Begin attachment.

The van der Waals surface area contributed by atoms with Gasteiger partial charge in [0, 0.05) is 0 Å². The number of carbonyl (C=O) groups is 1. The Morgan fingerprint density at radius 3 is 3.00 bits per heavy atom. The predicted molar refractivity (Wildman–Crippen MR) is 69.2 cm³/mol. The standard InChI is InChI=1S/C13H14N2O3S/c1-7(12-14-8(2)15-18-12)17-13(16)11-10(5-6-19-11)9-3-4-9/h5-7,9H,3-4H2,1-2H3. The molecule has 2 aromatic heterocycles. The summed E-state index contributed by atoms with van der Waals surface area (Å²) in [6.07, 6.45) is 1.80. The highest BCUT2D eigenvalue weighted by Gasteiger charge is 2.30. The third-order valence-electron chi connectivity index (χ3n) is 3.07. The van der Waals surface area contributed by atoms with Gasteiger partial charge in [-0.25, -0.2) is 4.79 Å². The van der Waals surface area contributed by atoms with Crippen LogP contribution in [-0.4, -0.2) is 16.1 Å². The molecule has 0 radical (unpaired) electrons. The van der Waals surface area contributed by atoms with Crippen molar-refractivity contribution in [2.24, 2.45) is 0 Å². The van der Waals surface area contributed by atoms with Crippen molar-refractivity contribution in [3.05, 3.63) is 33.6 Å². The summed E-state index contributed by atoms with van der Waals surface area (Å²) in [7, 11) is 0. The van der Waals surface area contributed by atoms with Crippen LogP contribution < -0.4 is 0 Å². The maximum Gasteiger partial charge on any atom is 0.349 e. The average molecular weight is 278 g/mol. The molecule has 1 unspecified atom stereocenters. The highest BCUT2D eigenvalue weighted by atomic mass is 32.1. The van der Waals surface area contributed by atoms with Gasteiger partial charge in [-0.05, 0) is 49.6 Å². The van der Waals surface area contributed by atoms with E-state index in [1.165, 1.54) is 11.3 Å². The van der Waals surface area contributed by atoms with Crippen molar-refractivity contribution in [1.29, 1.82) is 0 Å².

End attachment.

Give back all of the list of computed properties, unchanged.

The van der Waals surface area contributed by atoms with Gasteiger partial charge in [0, 0.05) is 0 Å². The number of carbonyl (C=O) groups is 1. The Morgan fingerprint density at radius 3 is 3.00 bits per heavy atom. The predicted molar refractivity (Wildman–Crippen MR) is 69.2 cm³/mol. The standard InChI is InChI=1S/C13H14N2O3S/c1-7(12-14-8(2)15-18-12)17-13(16)11-10(5-6-19-11)9-3-4-9/h5-7,9H,3-4H2,1-2H3. The molecule has 2 aromatic heterocycles. The summed E-state index contributed by atoms with van der Waals surface area (Å²) in [6.07, 6.45) is 1.80. The highest BCUT2D eigenvalue weighted by Gasteiger charge is 2.30. The third-order valence-electron chi connectivity index (χ3n) is 3.07. The van der Waals surface area contributed by atoms with Gasteiger partial charge in [-0.25, -0.2) is 4.79 Å². The van der Waals surface area contributed by atoms with Crippen LogP contribution in [-0.4, -0.2) is 16.1 Å². The molecule has 0 radical (unpaired) electrons. The van der Waals surface area contributed by atoms with Crippen molar-refractivity contribution in [2.24, 2.45) is 0 Å². The van der Waals surface area contributed by atoms with Crippen molar-refractivity contribution in [3.05, 3.63) is 33.6 Å². The summed E-state index contributed by atoms with van der Waals surface area (Å²) in [7, 11) is 0. The van der Waals surface area contributed by atoms with Crippen LogP contribution < -0.4 is 0 Å². The maximum Gasteiger partial charge on any atom is 0.349 e. The average molecular weight is 278 g/mol. The molecule has 1 unspecified atom stereocenters. The highest BCUT2D eigenvalue weighted by atomic mass is 32.1. The van der Waals surface area contributed by atoms with Gasteiger partial charge in [-0.05, 0) is 49.6 Å². The van der Waals surface area contributed by atoms with E-state index in [1.165, 1.54) is 11.3 Å². The van der Waals surface area contributed by atoms with Crippen molar-refractivity contribution in [1.29, 1.82) is 0 Å².